The last time they met: The Storm pumped the Tigers 28-6 at Campbelltown in Round 21 last year.


The stat: The Tigers have won four of their last six agains tthe Storm at Leichhardt.


The verdict: The Tigers can score points or stop them lately, which is a bad combination when coming up against a side as polished as the Storm. Storm by 20




The storyline:  The Warriors are clinging to their finals dream as they adapt to life without Shaun Johnson, but the in-form Sharks represent a tough first-up hurdle.


Form guide: The Warriors backed up a 24-0 loss to the Roosters with an insipid 32-12 loss to the undermanned Sea Eagles, caving in completely after linchpin Johnson was carried off. The Sharks have won six of their last seven, including victories in their last three outings against finals contender trio the Dragons, Raiders and Bulldogs.


Ladder: Warriors 8th, Sharks 6th


Attack: Warriors 6th, Sharks 11th


Defence: Warriors 11th, Sharks 7th


The selection table: Shaun Johnson’s ankle injury sees Tuimoala Lolohea shift to halfback and Konrad Hurrell return in the centres. Glen Fisiiahi and Jonathan Wright lose their wing spots to Ken Maumalo and Manu Vatuvei. Bodene Thompson is also out with an ankle injury as Albert Vete moves to the front row, Ben Matulino shifts to the back row and Sam Lisone comes onto the bench. Simon Mannering moves to the back row too, with Sebastine Ikahihifo coming in at lock and Raymond Faitala-Mariner taking Sione Lousi’s spot on the bench. Charlie Gubb also replaces Sam Rapira on the interchange. Anthony Tupou will return from a severe jaw injury to replace Luke Lewis (knee) in the back row. Chris Heighington will start in place of Andrew Fifita as Tinirau Arona comes onto the bench.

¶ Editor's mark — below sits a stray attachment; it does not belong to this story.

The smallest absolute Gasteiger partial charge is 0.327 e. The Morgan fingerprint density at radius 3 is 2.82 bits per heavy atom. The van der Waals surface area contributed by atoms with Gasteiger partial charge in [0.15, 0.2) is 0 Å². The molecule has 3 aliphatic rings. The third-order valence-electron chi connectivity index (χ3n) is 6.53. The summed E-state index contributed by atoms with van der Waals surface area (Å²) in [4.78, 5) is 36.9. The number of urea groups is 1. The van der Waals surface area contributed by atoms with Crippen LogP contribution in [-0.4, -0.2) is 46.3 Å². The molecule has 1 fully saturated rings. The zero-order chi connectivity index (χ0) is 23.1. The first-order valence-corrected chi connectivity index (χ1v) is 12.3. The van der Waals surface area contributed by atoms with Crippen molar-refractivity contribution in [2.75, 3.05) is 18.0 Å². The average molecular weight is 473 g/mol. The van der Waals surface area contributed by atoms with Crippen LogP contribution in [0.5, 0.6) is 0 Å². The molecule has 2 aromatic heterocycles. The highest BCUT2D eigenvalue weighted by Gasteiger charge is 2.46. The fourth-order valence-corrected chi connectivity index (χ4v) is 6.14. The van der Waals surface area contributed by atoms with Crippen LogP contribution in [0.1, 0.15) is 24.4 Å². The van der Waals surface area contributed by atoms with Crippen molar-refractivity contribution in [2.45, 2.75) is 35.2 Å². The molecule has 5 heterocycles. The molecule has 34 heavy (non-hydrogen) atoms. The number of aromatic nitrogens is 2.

The match-up: Opposite ends of the size and experience scale but equally effective, Manu Vatuvei and Valentine Holmes are set for an intriguing wing duel.


The history: The Sharks hold an 18-16 lead over the Warriors since 1995, but the Warriors are 9-6 against the Sharks at home.


The last time they met: Johnson stole an extraordinary 20-16 win at Remondis Stadium in Round 9 with a mind-blowing last-minute solo try.


The stat:  The Sharks have won just three of their last 12 in New Zealand.


The verdict: Potentially the match of the round with emotions sure to be riding high. Fifita and Lewis are huge outs for the Sharks, while the Warriors need the likes of Tomkins and Townsend to step up, but the return of Hurrell and Vatuvei could provide the impetus for a stirring victory at home. Warriors by 4




The storyline:  The red-hot Cowboys have brushed off a potentially devastating salary cap scandal and are looking to stay in the minor premiership race against a Raiders side that still has designs on a place in the finals.